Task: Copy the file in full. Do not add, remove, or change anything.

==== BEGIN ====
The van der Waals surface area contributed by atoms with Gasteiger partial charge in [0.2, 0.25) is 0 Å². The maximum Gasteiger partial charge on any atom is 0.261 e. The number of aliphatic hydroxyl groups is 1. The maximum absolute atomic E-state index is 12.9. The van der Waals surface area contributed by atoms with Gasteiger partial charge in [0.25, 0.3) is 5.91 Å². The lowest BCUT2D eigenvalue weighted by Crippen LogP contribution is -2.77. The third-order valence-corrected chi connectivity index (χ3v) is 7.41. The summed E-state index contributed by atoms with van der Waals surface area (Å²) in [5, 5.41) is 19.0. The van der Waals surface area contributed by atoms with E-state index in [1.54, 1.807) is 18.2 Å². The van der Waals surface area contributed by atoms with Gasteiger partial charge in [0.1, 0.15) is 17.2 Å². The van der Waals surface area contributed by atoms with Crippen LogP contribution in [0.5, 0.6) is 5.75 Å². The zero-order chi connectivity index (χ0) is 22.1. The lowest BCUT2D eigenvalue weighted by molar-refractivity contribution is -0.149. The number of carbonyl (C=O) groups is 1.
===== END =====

The van der Waals surface area contributed by atoms with Gasteiger partial charge in [0.2, 0.25) is 0 Å². The maximum Gasteiger partial charge on any atom is 0.261 e. The number of aliphatic hydroxyl groups is 1. The maximum absolute atomic E-state index is 12.9. The van der Waals surface area contributed by atoms with Gasteiger partial charge in [0.25, 0.3) is 5.91 Å². The lowest BCUT2D eigenvalue weighted by Crippen LogP contribution is -2.77. The third-order valence-corrected chi connectivity index (χ3v) is 7.41. The summed E-state index contributed by atoms with van der Waals surface area (Å²) in [5, 5.41) is 19.0. The van der Waals surface area contributed by atoms with E-state index in [1.54, 1.807) is 18.2 Å². The van der Waals surface area contributed by atoms with Gasteiger partial charge in [0.1, 0.15) is 17.2 Å². The van der Waals surface area contributed by atoms with Crippen LogP contribution in [0.5, 0.6) is 5.75 Å². The zero-order chi connectivity index (χ0) is 22.1. The lowest BCUT2D eigenvalue weighted by molar-refractivity contribution is -0.149. The number of carbonyl (C=O) groups is 1.